And no, I’m not talking about our economy, but rather clinical depression demonstrated by an increase in antidepressant drugs.  The United States now has 27 million residents on antidepressant medication.

Reuters reports:

Use of antidepressant drugs in the United States doubled between 1996 and 2005, probably because of a mix of factors, researchers reported on Monday.

About 6 percent of people were prescribed an antidepressant in 1996 — 13 million people. This rose to more than 10 percent or 27 million people by 2005, the researchers found.

"Significant increases in antidepressant use were evident across all sociodemographic groups examined, except African Americans," Dr. Mark Olfson of Columbia University in New York and Steven Marcus of the University of Pennsylvania in Philadelphia wrote in the Archives of General Psychiatry.

"Not only are more U.S. residents being treated with antidepressants, but also those who are being treated are receiving more antidepressant prescriptions," they added. (read rest)

They aren’t sure why but some attribute it to social acceptance, as well as, the availability of new drugs.  I wonder if this is a case of an increase for clinical depression or just an increase of people who are willing to seek treatment for it?  I also wonder how much of this is actually situational rather than chemical induced and doesn’t require medication.

Either way, not a good trend.

10 comments
    1. @Angela (I am Pooped), I know you said you didn’t want to participate, but… I have no idea how long you’ve had clinical depression, or how you treat it, are you willing and knowledgeable about any changes in how effective meds have been in the last 15 years or so?

      If you don’t want to, please just delete this from your in-box.
      .-= Foxfier´s last blog ..Good Question =-.

  1. I think it’s because it’s more acceptable to get treatment for depression– it’s also more effective with modern medicines, or at least less dangerous.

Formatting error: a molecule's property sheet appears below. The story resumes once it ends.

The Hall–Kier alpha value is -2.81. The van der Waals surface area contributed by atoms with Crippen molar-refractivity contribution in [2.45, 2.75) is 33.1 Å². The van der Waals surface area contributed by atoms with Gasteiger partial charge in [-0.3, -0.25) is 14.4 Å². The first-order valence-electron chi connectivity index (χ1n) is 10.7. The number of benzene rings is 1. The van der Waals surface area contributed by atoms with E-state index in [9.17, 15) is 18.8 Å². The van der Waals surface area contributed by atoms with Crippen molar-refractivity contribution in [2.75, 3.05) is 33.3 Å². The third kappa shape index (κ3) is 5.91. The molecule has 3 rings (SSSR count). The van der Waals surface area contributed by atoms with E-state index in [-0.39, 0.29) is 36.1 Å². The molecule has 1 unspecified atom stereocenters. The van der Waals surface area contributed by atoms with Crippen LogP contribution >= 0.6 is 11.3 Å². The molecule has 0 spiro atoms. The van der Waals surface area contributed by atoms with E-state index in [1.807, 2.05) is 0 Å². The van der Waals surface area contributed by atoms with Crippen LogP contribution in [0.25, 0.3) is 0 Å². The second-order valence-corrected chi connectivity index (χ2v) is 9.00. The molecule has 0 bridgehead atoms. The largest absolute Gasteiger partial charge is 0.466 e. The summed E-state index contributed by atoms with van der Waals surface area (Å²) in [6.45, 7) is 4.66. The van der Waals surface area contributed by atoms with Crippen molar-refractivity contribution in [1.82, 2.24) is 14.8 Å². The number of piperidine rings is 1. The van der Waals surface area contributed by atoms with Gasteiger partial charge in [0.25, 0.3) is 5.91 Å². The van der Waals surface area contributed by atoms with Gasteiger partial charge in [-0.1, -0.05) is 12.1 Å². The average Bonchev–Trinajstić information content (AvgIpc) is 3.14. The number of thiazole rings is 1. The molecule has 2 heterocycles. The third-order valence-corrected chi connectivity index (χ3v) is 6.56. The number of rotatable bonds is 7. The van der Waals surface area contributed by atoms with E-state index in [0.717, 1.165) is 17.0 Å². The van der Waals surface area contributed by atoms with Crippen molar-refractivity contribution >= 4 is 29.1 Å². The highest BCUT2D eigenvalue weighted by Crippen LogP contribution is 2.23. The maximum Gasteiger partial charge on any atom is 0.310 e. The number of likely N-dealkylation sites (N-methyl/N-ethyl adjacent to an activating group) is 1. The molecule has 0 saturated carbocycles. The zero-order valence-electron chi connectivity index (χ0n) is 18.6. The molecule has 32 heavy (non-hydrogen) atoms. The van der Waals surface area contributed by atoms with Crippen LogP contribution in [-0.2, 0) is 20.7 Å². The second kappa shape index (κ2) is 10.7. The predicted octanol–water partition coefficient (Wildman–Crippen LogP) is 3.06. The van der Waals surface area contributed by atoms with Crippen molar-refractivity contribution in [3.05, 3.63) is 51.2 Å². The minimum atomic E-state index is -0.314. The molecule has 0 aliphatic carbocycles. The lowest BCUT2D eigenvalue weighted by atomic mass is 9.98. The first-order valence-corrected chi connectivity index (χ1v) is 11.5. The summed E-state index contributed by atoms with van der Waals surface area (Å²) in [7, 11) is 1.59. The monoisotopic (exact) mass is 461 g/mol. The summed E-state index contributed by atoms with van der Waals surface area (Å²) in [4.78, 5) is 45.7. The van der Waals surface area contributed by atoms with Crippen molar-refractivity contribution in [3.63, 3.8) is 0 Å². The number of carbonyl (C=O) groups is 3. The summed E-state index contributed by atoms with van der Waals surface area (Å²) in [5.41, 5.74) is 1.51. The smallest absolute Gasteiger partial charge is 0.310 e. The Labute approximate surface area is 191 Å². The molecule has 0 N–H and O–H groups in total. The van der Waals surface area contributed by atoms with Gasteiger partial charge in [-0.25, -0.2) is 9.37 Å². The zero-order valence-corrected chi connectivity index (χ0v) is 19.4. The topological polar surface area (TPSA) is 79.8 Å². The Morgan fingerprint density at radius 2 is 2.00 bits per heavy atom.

It’s well known to run in my mom’s family– I don’t THINK any of us have had to go for chemical help, at least not prescription type, but I do know that my Granny would’ve NEVER admitted to depression, but now my mom is willing to talk about it with family friends.
    .-= Foxfier´s last blog ..Good Question =-.

      1. @Shane Vander Hart,

        Well, it is just fooling around with the chemicals in someone’s head, basically. If we guess wrong what way the chemicals are skewed, then it’d be a big push in the wrong direction.

        Huh… just had another side-thought: soy mimics estrogen, enough so that breast cancer patients aren’t to touch anything with soy in it. (which is way more than you might expect; it’s especially common in diet foods) Some women go through major depression cycles based on their hormone cycle in the month– it might be possible that eating soy during this time can be a “boost” to that feeling.

        I can easily see how someone who’s already prone to depression, is single, trying to lose weight and gains water weight while dieting because of their cycle, then a nudge from that, too… yeah, that would be a pretty dang black phase. If there’s nobody there to help you out, it’d be very easy to slip right under.
        .-= Foxfier´s last blog ..Heart Of A Warrior =-.

  2. Oh, side note: real depression might be a lot more common because I know being lonely is a big trigger for a lot of folks, and there’s more and more folks living a long ways away from family and friends these days. Not to mention the kind of damage that a hook-up culture can do to young folks– inherent damage to building solid relationships.
    .-= Foxfier´s last blog ..Good Question =-.

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